Co-working ……and the man from Machynlleth

Co-working is predominantly an urban phenomenon and represents an integral part – one could argue – of the micro-business economy. This chimes with a recent report by The Federation of Small Businesses (FSB) which stated that self-employment in the UK grew from 3.6M to 4.33M between 2007 and 2016. During the same period, self-employment in Wales increased from 161,000 to 176,000 which represented 38% of total jobs growth. So, if co-working is an urban phenomenon why can’t it apply (why shouldn’t it apply) to a more rural hinterland where agglomeration does not exist?

At this point, let me tell you a true story. To contextualise it, I need to refer to a phrase which was used by the late Law Lord, Lord Denning, and others in the Law Courts: “the man on the Clapham Omnibus”. In essence, this was a reference to the ordinary man (person) in the street. Perhaps the urban street. In my story, I am going to refer to the “man from Machynlleth.” Whilst I met a man in Machynlleth (part of the story), the metaphor here is a reference to the ordinary man (person) in the rural street. In 2016, I became the first man to run around the entire perimeter of Wales . I had many conversations along the way, including one with a man in, and from, Machynlleth. Yes, one has to run inland into Machynlleth to continue the journey along the coastal path! I discovered that this person operated a business as a linguist. He spoke 3 languages and operated from home on the outskirts of Machynlleth. Sadly, he gave up after 18 months. Why? Because he was lonely, isolated and there was a lack of interaction. A failed business in a rural location. This resonates with a growing concern about loneliness and social isolation, especially relevant in rural parts of Wales.

I’ve thought a lot about the man from Machynlleth since 2016. Let me attempt to explain why? By accident perhaps more than design, I had observed the rise of the “co-worker” / freelancer / ‘solopreneur’ phenomenon when I was on the Board of Chapter Arts for circa 5 years in the latter 2000s. People seated in the café area, laptops plugged-in, doing their stuff. Subsequently, I proactively observed such spaces in London (Shoreditch), Bristol and more recently in Cardiff. Predominantly urban spaces, they provide “cool”, relaxed environments within which to do work, drink good coffee, have serendipitous meetings and feel part of (be part of) a “community”, overcoming any prospect of loneliness or isolation, and enhancing their chances of business sustainability.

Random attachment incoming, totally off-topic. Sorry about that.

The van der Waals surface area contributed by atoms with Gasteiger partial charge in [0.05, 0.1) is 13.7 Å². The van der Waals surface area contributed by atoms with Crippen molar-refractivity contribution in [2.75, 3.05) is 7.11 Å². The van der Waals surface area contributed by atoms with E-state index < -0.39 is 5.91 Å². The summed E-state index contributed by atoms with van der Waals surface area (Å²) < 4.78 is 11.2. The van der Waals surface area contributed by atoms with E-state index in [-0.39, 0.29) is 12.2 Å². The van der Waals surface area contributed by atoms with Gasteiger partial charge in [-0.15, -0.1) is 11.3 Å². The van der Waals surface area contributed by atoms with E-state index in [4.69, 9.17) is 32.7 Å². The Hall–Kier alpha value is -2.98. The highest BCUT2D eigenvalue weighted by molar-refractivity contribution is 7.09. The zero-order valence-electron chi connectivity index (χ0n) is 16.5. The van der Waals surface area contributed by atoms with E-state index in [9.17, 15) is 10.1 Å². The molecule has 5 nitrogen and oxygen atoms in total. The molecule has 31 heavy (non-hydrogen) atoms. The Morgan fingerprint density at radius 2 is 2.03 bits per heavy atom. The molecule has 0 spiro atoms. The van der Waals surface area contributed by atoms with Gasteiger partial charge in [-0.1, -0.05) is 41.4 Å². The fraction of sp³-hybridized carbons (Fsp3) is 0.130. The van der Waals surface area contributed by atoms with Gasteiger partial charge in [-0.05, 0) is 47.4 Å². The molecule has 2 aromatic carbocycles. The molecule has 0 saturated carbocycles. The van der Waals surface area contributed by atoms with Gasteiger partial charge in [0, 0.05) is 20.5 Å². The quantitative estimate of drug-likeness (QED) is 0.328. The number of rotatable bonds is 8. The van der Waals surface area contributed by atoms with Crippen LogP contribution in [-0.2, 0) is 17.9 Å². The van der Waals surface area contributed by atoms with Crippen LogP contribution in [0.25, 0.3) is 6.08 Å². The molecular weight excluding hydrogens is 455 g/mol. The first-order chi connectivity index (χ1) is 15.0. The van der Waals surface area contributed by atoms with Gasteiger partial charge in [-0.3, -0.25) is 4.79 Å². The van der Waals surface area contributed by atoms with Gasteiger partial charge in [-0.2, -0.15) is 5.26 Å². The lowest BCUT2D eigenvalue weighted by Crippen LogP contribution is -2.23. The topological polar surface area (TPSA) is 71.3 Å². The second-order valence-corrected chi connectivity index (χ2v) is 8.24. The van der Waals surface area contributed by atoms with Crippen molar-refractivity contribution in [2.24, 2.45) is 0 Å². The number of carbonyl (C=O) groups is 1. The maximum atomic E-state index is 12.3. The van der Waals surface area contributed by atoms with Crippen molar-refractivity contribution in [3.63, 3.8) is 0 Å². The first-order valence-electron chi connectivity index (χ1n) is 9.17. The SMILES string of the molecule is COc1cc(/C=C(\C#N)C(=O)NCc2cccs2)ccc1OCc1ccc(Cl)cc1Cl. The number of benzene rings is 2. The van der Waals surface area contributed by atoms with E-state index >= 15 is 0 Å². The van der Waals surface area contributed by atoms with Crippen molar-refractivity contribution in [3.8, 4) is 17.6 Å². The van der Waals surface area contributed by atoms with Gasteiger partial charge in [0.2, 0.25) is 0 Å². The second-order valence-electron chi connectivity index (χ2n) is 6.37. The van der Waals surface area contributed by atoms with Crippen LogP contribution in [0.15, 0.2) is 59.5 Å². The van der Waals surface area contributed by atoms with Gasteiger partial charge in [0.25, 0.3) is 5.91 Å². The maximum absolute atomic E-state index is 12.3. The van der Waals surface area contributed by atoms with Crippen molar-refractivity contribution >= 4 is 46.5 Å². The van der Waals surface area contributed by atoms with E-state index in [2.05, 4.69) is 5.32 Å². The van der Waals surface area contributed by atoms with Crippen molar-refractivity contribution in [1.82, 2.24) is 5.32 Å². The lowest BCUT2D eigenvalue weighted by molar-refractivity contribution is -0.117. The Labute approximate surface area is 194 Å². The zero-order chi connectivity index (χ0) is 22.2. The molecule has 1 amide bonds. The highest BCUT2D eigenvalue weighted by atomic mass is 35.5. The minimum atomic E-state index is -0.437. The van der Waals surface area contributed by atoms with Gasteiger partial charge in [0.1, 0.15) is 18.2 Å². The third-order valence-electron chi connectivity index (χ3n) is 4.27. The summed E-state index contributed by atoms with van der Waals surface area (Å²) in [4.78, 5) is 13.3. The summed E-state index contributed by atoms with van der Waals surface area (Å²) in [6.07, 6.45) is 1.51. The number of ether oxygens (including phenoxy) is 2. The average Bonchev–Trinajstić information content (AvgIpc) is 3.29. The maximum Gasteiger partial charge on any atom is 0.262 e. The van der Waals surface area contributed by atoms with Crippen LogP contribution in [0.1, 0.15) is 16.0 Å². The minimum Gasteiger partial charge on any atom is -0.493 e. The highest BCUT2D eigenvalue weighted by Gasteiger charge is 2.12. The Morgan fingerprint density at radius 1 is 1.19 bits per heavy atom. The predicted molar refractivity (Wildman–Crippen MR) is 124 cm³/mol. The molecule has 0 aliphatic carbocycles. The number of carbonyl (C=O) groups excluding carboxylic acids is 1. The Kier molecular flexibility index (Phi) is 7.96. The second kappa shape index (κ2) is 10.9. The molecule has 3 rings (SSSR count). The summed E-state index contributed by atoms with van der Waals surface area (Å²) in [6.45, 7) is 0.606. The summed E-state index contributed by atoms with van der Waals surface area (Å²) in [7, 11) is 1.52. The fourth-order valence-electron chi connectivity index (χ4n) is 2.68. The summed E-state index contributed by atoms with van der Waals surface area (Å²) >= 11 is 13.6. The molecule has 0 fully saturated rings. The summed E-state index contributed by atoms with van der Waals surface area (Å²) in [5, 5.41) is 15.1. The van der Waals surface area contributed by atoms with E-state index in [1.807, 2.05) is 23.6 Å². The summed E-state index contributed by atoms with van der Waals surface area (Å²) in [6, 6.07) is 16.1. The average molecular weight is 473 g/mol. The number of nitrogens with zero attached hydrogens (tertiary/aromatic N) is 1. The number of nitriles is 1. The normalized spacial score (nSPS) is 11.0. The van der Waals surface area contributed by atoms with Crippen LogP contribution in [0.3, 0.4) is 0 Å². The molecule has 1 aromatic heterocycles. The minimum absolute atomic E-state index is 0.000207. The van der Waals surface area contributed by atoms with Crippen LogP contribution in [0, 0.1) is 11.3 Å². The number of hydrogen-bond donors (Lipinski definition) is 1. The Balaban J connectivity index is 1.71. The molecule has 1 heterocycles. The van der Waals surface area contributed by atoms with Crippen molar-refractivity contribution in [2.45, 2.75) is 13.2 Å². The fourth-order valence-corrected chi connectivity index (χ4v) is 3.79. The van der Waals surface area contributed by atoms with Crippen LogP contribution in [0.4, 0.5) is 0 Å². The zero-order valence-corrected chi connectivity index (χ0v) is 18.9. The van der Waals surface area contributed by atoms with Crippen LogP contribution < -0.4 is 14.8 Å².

Now, let’s return to the “man from Machynlleth”. My contention (the counter factual if you will) is that if there had been a co-working space in the town of Machynlleth (towns of a certain size – pan Rural Wales – can and should be focal points), then my belief is that the “man from Machynlleth” would still be operating his business. Why? In a suitably repurposed, IT networked space, the opportunity to pursue one’s business with other like minded people would avoid any prospect of loneliness. Indeed, on the contrary, one could argue that it would enhance longevity within a like minded “community”. Such spaces – spaces of innovation – could adopt commensurate cultural programmes to inspire as well as take advantage of Business Wales support. Who knows, such spaces could be anchored with other organisations or representatives of the so-called foundational economy.

Furthermore, could one imagine that such a space in Machynlleth would form part of a comprehensive network of  “hubs” throughout the length and breadth of the Principality, deliberately networked together (via broadband and mobile connectivity) in such a way as to facilitate collaborative and networking conversations between like minded people pan Wales. Where spaces do not exist or are not available via the likes of Indycube or Welsh Ice et al, then as part of an economic development imperative, such spaces (in existing buildings) could be acquired by respective local authorities (or Welsh Government). Yes, this is possible by way of Head Leases to facilitate the creation of great work spaces. Perhaps this could be delivered in partnership with a ‘switched-on’, empathic co-working organisation. There is no need for expensive EU funded Technium white elephants. Use existing “spaces” in existing buildings in strategic rural town locations. Collectively, such #small hubs pan-Wales could make a #massive difference. Here I refer to the #massivesmall concept generated by highly experienced and acknowledged urban expert Kelvin Campbell who I met in London. His concept applies to the urban arena. I am suggesting that it applies equally to the rural arena.